Compositions inspired by Pascoli

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Michael Stimpson

One of Britain's fastest rising composers, Michael Stimpson has been a resident in Barga Vecchia for some time now. The influence of Barga and this area on his work was put in front of the public for the first time in May with four performances of his latest composition "Dall'Alba al Tramonto based on the poems of Giovanni Pascoli. 

Recently barganews has managed to find a recording of part of the Second Movement, Speranze e Memorie (Hopes and Memories) performed by the respected Italian tenor and piano duo Alessandro Maffucci and Roberto Russo

The première was given on Saturday April 21st at Pieve Romanica di San Leolino, Panzano in Chianti, Italy. It received further performances in Italy before the work was toured in the UK. Concerts there included St. James's Piccadilly (London) and a sell-out performance at the Italian Cultural Institute. Plans are in progress for a recording of the work in 2008.

Michael has composed for some of the UK's most distinguished artists in the classical music industry, including the English Chamber Orchestra, Tallis Chamber Choir, David Campbell, Allegri String Quartet, Paul Agnew, Sioned Williams, John Anderson, Dussek Piano Trio, London Festival Orchestra and the English Concert Singers. The capital's foremost venues have hosted performances of his work; the Wigmore Hall, Queen Elizabeth Hall, Cadogan Hall, Purcell Room and St. John's Smith Square and international recognition has prompted performances in the USA, Iran and Italy.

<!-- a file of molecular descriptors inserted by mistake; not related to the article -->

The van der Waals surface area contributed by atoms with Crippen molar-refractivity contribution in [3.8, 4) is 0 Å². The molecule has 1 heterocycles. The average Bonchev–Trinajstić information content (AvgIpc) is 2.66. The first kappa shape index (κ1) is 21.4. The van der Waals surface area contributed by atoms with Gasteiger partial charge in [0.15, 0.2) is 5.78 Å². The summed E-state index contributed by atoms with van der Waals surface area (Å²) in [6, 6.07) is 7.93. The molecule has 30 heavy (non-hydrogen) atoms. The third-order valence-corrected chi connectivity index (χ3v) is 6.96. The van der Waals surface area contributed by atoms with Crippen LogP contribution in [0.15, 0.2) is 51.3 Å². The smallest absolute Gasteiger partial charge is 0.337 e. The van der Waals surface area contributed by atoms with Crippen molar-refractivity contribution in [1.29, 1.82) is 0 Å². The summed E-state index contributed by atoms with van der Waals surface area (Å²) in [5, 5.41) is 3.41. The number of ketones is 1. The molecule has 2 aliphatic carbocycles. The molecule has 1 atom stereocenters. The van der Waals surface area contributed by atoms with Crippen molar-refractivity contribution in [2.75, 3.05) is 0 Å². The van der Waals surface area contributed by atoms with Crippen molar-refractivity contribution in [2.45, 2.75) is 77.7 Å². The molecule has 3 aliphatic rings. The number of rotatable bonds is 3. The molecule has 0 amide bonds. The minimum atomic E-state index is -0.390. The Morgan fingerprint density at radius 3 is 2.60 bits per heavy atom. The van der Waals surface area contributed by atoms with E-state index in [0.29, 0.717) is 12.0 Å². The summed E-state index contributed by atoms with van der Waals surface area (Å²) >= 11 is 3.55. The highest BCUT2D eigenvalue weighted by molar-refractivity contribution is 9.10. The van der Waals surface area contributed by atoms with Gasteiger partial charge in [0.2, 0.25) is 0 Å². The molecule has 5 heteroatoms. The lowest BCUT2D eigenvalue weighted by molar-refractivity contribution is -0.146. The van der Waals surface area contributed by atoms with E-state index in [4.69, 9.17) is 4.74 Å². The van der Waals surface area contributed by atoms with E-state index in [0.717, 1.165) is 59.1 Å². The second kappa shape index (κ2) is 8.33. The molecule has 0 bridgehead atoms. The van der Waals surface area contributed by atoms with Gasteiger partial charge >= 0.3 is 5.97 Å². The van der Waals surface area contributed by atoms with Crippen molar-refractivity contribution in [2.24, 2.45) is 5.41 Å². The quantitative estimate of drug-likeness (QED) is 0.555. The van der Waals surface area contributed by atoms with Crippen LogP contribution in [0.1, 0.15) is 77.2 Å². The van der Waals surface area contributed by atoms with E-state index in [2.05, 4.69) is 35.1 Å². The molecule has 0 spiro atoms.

GIOVANNI PASCOLI – 1855-1912, Italian poet. Pascoli's childhood was marked by a series of tragedies: the deaths of his parents and of five of his brothers and sisters. A radical in his student days at the Univ. of Bologna, he was subdued by imprisonment (1879) for his political activities. After completing his studies he taught classics, succeeding Giosuè Carducci as professor of literature at Bologna in 1905. His tender poetry, written in pastoral style, won him international fame; many verses were inspired by memories of his family. Also seeing his mission as the chronicling of Italy's glory, he wrote of historical and patriotic subjects, earning D'Annunzio's epithet "the last son of Vergil." His works include Carmina (in Latin, 1914); the more mystical Myricae (1891-1903); and the patriotic Odi e inni (1906).

Pascoli remains one of Italy's best-loved poets. He was also an essayist of distinction – more on Pascoli here

Movements from the work:
I Alba Festiva (Dawn Festival)
II Speranze e Memorie (Hopes and Memories)
III Scalpitio (Hooves)
IV Il Morticino (The Dead Child)
V Il Rosicchiolo (The Crust of Bread)
VI Patria (Homeland)
VII La Cucitrice (The Seamstress)
VIII Sera Festiva (Evening Festival)

This work was made possible with the help of sponsorship from Huggins and Lewis Foskett Solicitors and Arts and Business. More information and streaming MP3's of some of Michael's compositions can be found on his site

Click on the link below to listen to a small excerpt from the Second Movement, Speranze e Memorie (Hopes and Memories) performed by the respected Italian tenor and piano duo Alessandro Maffucci and Roberto Russo


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